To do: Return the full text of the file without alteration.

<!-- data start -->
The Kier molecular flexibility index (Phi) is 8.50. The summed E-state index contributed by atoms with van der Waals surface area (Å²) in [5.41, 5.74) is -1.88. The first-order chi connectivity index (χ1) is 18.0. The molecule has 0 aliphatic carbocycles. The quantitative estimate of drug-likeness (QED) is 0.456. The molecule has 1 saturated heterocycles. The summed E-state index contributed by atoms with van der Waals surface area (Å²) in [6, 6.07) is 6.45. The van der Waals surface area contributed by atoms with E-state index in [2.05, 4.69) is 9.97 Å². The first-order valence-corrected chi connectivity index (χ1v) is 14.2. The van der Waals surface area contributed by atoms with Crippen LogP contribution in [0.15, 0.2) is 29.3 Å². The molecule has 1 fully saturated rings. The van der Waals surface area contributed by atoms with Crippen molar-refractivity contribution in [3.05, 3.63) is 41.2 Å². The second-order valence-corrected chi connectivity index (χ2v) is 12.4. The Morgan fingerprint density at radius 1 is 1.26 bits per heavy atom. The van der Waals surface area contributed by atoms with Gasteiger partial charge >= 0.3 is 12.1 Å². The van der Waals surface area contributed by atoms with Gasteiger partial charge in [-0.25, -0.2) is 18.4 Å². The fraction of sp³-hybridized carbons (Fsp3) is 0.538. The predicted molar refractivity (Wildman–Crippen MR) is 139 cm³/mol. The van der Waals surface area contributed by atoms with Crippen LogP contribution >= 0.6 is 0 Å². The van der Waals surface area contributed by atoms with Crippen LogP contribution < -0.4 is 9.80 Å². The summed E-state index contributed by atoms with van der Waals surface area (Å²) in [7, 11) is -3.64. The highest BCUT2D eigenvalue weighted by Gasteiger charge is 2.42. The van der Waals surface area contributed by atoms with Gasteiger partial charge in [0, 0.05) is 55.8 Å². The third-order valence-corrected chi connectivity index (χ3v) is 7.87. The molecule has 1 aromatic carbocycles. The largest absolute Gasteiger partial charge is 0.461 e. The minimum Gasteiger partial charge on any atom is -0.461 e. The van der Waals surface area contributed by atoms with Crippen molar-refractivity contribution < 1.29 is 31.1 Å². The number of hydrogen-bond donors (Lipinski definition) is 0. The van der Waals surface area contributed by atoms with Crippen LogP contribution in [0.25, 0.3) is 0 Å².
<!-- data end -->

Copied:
The Kier molecular flexibility index (Phi) is 8.50. The summed E-state index contributed by atoms with van der Waals surface area (Å²) in [5.41, 5.74) is -1.88. The first-order chi connectivity index (χ1) is 18.0. The molecule has 0 aliphatic carbocycles. The quantitative estimate of drug-likeness (QED) is 0.456. The molecule has 1 saturated heterocycles. The summed E-state index contributed by atoms with van der Waals surface area (Å²) in [6, 6.07) is 6.45. The van der Waals surface area contributed by atoms with E-state index in [2.05, 4.69) is 9.97 Å². The first-order valence-corrected chi connectivity index (χ1v) is 14.2. The van der Waals surface area contributed by atoms with Crippen LogP contribution in [0.15, 0.2) is 29.3 Å². The molecule has 1 fully saturated rings. The van der Waals surface area contributed by atoms with Crippen molar-refractivity contribution in [3.05, 3.63) is 41.2 Å². The second-order valence-corrected chi connectivity index (χ2v) is 12.4. The Morgan fingerprint density at radius 1 is 1.26 bits per heavy atom. The van der Waals surface area contributed by atoms with Gasteiger partial charge >= 0.3 is 12.1 Å². The van der Waals surface area contributed by atoms with Gasteiger partial charge in [-0.25, -0.2) is 18.4 Å². The fraction of sp³-hybridized carbons (Fsp3) is 0.538. The predicted molar refractivity (Wildman–Crippen MR) is 139 cm³/mol. The van der Waals surface area contributed by atoms with Crippen LogP contribution >= 0.6 is 0 Å². The van der Waals surface area contributed by atoms with Crippen LogP contribution < -0.4 is 9.80 Å². The summed E-state index contributed by atoms with van der Waals surface area (Å²) in [7, 11) is -3.64. The highest BCUT2D eigenvalue weighted by Gasteiger charge is 2.42. The van der Waals surface area contributed by atoms with Gasteiger partial charge in [0, 0.05) is 55.8 Å². The third-order valence-corrected chi connectivity index (χ3v) is 7.87. The molecule has 1 aromatic carbocycles. The largest absolute Gasteiger partial charge is 0.461 e. The minimum Gasteiger partial charge on any atom is -0.461 e. The van der Waals surface area contributed by atoms with Crippen molar-refractivity contribution < 1.29 is 31.1 Å². The number of hydrogen-bond donors (Lipinski definition) is 0. The van der Waals surface area contributed by atoms with Crippen LogP contribution in [0.25, 0.3) is 0 Å².